Go online and you’ll find countless videos of Tucker where she details the volatility of her relationship with Glen Campbell. She freely admits to the drug and physical abuse that defined their union, which became a cornerstone of her early 20s. Even after they split, and she went onto some of her greatest success, she clearly never truly got over him.

More than a tribute to Campbell, “Forever Loving You” is an exquisite love song. Tucker is in fine voice, which makes the longing for new music all the more aching. Why does this have to be a standalone one-off and not the lead track to a new album?

9. Alan Jackson – The Older I Get

Easily Jackson’s greatest achievement since “So You Don’t Have To Love Me Anymore.” He’s in a contemplative mood, looking back in the year he received induction into the Country Music Hall of Fame. If this is any indication, I look forward to whatever he chooses to do next.

8. Jon Pardi – She Ain’t In It

The best mainstream single of 2017 comes from the newly crowned CMA New Artist of the Year. The lyric isn’t earth-shattering, but the drenching of fiddle and steel more than makes up the difference. With his solid foundation in traditional country and his willingness to stay true to himself no matter the cost, Pardi’s future is bright. As of now, he’s one of the good guys.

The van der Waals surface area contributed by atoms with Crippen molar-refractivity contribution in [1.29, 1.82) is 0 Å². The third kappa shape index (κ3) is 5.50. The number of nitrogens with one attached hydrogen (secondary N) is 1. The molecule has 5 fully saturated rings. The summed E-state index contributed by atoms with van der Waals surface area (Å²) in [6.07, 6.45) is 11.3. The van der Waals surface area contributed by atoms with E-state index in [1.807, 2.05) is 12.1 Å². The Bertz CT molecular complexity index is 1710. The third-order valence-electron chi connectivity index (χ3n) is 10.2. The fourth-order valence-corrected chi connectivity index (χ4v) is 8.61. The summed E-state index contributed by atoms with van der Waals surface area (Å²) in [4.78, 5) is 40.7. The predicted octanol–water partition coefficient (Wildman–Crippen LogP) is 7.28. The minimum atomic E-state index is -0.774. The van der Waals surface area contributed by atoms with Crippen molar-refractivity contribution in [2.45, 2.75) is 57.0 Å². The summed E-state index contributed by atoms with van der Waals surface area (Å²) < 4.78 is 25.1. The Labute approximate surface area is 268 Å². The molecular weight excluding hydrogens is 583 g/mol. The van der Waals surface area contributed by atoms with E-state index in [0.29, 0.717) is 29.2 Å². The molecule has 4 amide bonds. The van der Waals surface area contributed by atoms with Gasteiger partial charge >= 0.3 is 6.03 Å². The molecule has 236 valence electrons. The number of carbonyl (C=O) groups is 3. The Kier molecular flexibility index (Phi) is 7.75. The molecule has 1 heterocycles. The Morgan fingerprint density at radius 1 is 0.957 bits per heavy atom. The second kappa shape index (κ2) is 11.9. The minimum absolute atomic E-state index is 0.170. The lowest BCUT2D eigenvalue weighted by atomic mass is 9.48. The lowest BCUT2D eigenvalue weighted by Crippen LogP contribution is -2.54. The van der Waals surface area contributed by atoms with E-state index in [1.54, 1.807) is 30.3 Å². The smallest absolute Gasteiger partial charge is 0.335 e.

7. Lee Ann Womack – Hollywood

A housewife is begging her husband to engage with her. He won’t bite except to dismiss her feelings or downright ignore their partnership. She’s exhausted from their loveless marriage, and the part he’s playing in it, so much so she wonders, “either I’m a fool for asking or you belong in Hollywood.” The first of two songs in this vein comes with that killer hook and Womack’s equally effective performance.

6. Alison Krauss – Losing You

Krauss revives a somewhat obscure Brenda Lee hit from 1965 and knocks it out of the park. The covers album that followed is just as rich and deeply satisfying.

5. Jason Isbell and the 400 Unit – If We Were Vampires

If life didn’t come with an expiration date, would we love as hard? Isbell asks that central question on the stunning centerpiece from That Nashville Sound. He proves mortality is actually a good thing, not something to be feared. For my ears, “If We Were Vampires” is the love song of the year.

 4. Chris Stapleton – Either Way

In my more than twenty years of seriously consuming country music, no song has stuck with me as long or had as great an impact on my psyche as “Either Way.” Lee Ann Womack brought it to life eight years ago in what still remains the song’s definitive version. Stapleton sings the fire out of it, too, but his greatest achievement is being the man who wrote it. He’s easily among the upper tier of the greatest country songwriters of his generation.

3. Brandy Clark – Three Kids No Husband

Clark teamed with Lori McKenna on an anthem for the women who assume all titles without a man to even the score. Both have recorded it, but it’s Clark who found the subtly within the lyric and ultimately drove it home.